What constitute neighborhoods in Palm Beach are really surrounding towns, such as West Palm Beach and Delray Beach. That’s because the island of Palm Beach, as opposed to the county of Palm Beach, is really just a barrier island barely over 16 miles long. So while this wealthy township offers its own brand of amusement—socializing at local watering holes, upscale shopping and yachting—just a short drive will expand the possibilities to include cultural institutions, zoos, water parks and still more shopping and dining.
Downtown Delray Beach
This unpretentious little village is a stress-free zone, where residents walk to most places and spirits are generally high. When you explore the main drag, Atlantic Avenue, you’ll find a string of unique stores, cafes and bars. There’s also the Pineapple Grove Arts District, where creativity manifests itself everywhere, from the pastel hues of the historic houses to psychedelic motifs on cars and signs. Festivals are big here. The Delray Affair is held each spring, Art & Jazz on the Avenue takes place six times a year, the Delray Beach Garlic Fest is three days of eating and entertainment. The Gallery Walk—less a festival than a Friday night event combining art appreciation, live music and food—happens almost every week.
Royal Palm Beach
This 11-square-mile self-contained village in the center of Palm Beach County is known for its well-manicured, serene atmosphere. The natural beauty of the area is embraced and emphasized: There are 7.5 acres of park for every 1,000 residents, and all parks are maintained at the loftiest of standards. The National Arbor Day Foundation has named Royal Palm Beach a Tree City USA annually for the past 20 years, and the entire area within the village limits is a designated bird sanctuary.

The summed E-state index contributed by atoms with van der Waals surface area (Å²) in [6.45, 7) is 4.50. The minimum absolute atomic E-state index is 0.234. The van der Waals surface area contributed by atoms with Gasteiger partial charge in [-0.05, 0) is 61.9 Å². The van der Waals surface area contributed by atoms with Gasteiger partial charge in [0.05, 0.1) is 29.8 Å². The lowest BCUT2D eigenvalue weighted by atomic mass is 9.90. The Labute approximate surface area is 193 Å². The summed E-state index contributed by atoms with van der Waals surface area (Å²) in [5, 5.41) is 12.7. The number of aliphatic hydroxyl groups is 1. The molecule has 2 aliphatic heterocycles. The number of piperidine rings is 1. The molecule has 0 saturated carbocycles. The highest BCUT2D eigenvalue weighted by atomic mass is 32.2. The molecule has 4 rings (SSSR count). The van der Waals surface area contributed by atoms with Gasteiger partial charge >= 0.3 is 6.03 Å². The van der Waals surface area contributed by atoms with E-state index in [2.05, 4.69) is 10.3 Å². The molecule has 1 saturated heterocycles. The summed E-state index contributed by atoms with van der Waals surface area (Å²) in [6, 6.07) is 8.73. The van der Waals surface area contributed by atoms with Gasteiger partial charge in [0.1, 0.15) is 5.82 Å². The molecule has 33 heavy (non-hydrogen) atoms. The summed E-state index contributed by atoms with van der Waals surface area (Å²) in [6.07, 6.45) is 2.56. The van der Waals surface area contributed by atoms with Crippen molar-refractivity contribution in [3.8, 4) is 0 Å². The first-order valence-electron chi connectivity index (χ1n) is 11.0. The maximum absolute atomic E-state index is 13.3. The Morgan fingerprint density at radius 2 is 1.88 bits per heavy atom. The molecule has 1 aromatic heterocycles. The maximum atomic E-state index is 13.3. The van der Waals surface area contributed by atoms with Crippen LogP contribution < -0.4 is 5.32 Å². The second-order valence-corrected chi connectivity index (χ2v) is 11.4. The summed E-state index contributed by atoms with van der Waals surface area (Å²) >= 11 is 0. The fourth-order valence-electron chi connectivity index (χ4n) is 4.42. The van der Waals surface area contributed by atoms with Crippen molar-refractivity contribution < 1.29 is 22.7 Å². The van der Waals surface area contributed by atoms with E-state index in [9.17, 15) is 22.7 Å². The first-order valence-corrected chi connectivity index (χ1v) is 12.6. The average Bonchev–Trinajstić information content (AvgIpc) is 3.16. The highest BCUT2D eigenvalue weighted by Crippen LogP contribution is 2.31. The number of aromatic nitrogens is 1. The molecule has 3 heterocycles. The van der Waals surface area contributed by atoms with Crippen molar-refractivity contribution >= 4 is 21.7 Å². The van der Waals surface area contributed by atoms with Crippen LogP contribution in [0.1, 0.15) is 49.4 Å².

Downtown West Palm Beach
Downtown West Palm Beach is actually a city, not a “neighborhood,” but if you’re going to Palm Beach, you’ve got to check it out. It was founded after some landowners on Palm Beach island decided to evict the town’s mostly African-American domestic workers and relocate them to the mainland side of the coastal lagoon, Lake Worth. Since then, West Palm Beach has become a vibrant city on its own. The main drag is Clematis Street, starting at Flagler Drive on the Intracoastal Waterway and extending west. This stretch of real estate is lively by day, thanks to its many popular boutiques, antiques stores and historical landmarks; at night, the restaurants, bars and clubs light up into the night.
An equestrian community with nearly 60 miles of public bridle paths designed for running, biking, inline skating and horseback riding, this is the home of the famous International Polo Club Palm Beach. Actor Tommy Lee Jones, an avid horseman and player, purchased his own 50-acre piece of paradise in Wellington and winters here with his family. The polo season (January-April) is one of great excitement for locals and visitors alike, who come out to watch the high-goal competitions, including the Gold Cup and the U.S. Open Polo Championship, and to enjoy the Winter Equestrian Festival. The polo grounds are a great place to star-gaze during competitions. There’s a grand tradition of tailgating, though Mercedes sport coupes don’t really have proper tailgates and the provisions tend to run more toward steak and champagne rather than brats and beer.
Part of Riviera Beach, located in the east central region of Palm Beach County, Singer Island is a peninsula named after Paris Singer of sewing machine fame, who, according to local lore, bought it as a gift for his mistress. It’s home to parks, marinas, hiking and bicycle paths, and sandy white beaches popular for strolling. The remarkable natural habitat, home to sea turtles, numerous species of birds and spectacular plant life, is highly prized and cared for by residents who volunteer to aid in its preservation.